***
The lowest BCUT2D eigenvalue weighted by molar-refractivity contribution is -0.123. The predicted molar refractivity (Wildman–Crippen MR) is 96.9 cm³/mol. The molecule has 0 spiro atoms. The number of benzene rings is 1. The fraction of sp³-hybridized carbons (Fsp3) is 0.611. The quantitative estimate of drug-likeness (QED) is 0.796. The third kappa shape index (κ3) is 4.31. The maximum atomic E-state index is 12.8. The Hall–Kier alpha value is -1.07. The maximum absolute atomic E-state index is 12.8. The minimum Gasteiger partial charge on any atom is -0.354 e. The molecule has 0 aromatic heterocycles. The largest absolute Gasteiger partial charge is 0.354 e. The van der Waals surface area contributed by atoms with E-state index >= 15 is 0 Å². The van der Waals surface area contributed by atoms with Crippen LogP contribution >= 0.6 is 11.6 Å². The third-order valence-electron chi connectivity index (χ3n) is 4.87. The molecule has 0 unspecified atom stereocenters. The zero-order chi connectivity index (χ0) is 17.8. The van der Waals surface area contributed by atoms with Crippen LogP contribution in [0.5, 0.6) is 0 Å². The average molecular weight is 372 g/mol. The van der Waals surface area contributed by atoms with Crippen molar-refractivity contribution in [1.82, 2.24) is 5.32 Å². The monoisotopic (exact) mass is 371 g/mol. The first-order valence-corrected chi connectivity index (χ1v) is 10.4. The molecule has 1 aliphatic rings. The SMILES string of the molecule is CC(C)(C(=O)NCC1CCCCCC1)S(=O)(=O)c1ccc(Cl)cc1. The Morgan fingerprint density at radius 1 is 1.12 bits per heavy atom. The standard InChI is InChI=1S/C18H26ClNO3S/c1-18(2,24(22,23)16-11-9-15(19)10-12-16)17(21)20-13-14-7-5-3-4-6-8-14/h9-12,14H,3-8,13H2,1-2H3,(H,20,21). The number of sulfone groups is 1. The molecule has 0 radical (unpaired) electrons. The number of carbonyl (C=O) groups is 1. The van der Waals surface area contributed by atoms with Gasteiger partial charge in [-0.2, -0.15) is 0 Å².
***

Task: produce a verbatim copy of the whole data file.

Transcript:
The lowest BCUT2D eigenvalue weighted by molar-refractivity contribution is -0.123. The predicted molar refractivity (Wildman–Crippen MR) is 96.9 cm³/mol. The molecule has 0 spiro atoms. The number of benzene rings is 1. The fraction of sp³-hybridized carbons (Fsp3) is 0.611. The quantitative estimate of drug-likeness (QED) is 0.796. The third kappa shape index (κ3) is 4.31. The maximum atomic E-state index is 12.8. The Hall–Kier alpha value is -1.07. The maximum absolute atomic E-state index is 12.8. The minimum Gasteiger partial charge on any atom is -0.354 e. The molecule has 0 aromatic heterocycles. The largest absolute Gasteiger partial charge is 0.354 e. The van der Waals surface area contributed by atoms with E-state index >= 15 is 0 Å². The van der Waals surface area contributed by atoms with Crippen LogP contribution >= 0.6 is 11.6 Å². The third-order valence-electron chi connectivity index (χ3n) is 4.87. The molecule has 0 unspecified atom stereocenters. The zero-order chi connectivity index (χ0) is 17.8. The van der Waals surface area contributed by atoms with Crippen LogP contribution in [0.5, 0.6) is 0 Å². The average molecular weight is 372 g/mol. The van der Waals surface area contributed by atoms with Crippen molar-refractivity contribution in [1.82, 2.24) is 5.32 Å². The monoisotopic (exact) mass is 371 g/mol. The first-order valence-corrected chi connectivity index (χ1v) is 10.4. The molecule has 1 aliphatic rings. The SMILES string of the molecule is CC(C)(C(=O)NCC1CCCCCC1)S(=O)(=O)c1ccc(Cl)cc1. The Morgan fingerprint density at radius 1 is 1.12 bits per heavy atom. The standard InChI is InChI=1S/C18H26ClNO3S/c1-18(2,24(22,23)16-11-9-15(19)10-12-16)17(21)20-13-14-7-5-3-4-6-8-14/h9-12,14H,3-8,13H2,1-2H3,(H,20,21). The number of sulfone groups is 1. The molecule has 0 radical (unpaired) electrons. The number of carbonyl (C=O) groups is 1. The van der Waals surface area contributed by atoms with Gasteiger partial charge in [-0.2, -0.15) is 0 Å².